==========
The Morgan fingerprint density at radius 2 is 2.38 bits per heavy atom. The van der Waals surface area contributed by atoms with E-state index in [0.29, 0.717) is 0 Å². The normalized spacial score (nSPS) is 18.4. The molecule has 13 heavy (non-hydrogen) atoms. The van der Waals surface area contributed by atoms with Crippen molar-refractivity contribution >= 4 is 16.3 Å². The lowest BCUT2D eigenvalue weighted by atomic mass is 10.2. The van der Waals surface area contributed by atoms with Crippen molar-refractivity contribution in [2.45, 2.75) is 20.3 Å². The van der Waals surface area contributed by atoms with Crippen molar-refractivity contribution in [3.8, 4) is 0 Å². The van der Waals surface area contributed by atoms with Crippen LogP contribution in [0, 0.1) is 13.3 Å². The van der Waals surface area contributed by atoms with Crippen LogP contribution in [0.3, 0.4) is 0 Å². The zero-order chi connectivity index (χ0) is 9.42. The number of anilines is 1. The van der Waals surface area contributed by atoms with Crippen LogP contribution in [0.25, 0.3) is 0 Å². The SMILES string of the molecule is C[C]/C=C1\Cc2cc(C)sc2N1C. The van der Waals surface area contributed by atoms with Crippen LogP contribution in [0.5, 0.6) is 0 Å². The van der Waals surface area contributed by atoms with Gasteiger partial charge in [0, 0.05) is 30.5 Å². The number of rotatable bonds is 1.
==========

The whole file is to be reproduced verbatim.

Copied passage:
The Morgan fingerprint density at radius 2 is 2.38 bits per heavy atom. The van der Waals surface area contributed by atoms with E-state index in [0.29, 0.717) is 0 Å². The normalized spacial score (nSPS) is 18.4. The molecule has 13 heavy (non-hydrogen) atoms. The van der Waals surface area contributed by atoms with Crippen molar-refractivity contribution >= 4 is 16.3 Å². The lowest BCUT2D eigenvalue weighted by atomic mass is 10.2. The van der Waals surface area contributed by atoms with Crippen molar-refractivity contribution in [2.45, 2.75) is 20.3 Å². The van der Waals surface area contributed by atoms with Crippen molar-refractivity contribution in [3.8, 4) is 0 Å². The van der Waals surface area contributed by atoms with Crippen LogP contribution in [0, 0.1) is 13.3 Å². The van der Waals surface area contributed by atoms with Crippen LogP contribution in [0.3, 0.4) is 0 Å². The zero-order chi connectivity index (χ0) is 9.42. The number of anilines is 1. The van der Waals surface area contributed by atoms with Crippen LogP contribution in [0.25, 0.3) is 0 Å². The SMILES string of the molecule is C[C]/C=C1\Cc2cc(C)sc2N1C. The van der Waals surface area contributed by atoms with Crippen LogP contribution in [0.5, 0.6) is 0 Å². The van der Waals surface area contributed by atoms with Gasteiger partial charge in [0, 0.05) is 30.5 Å². The number of rotatable bonds is 1.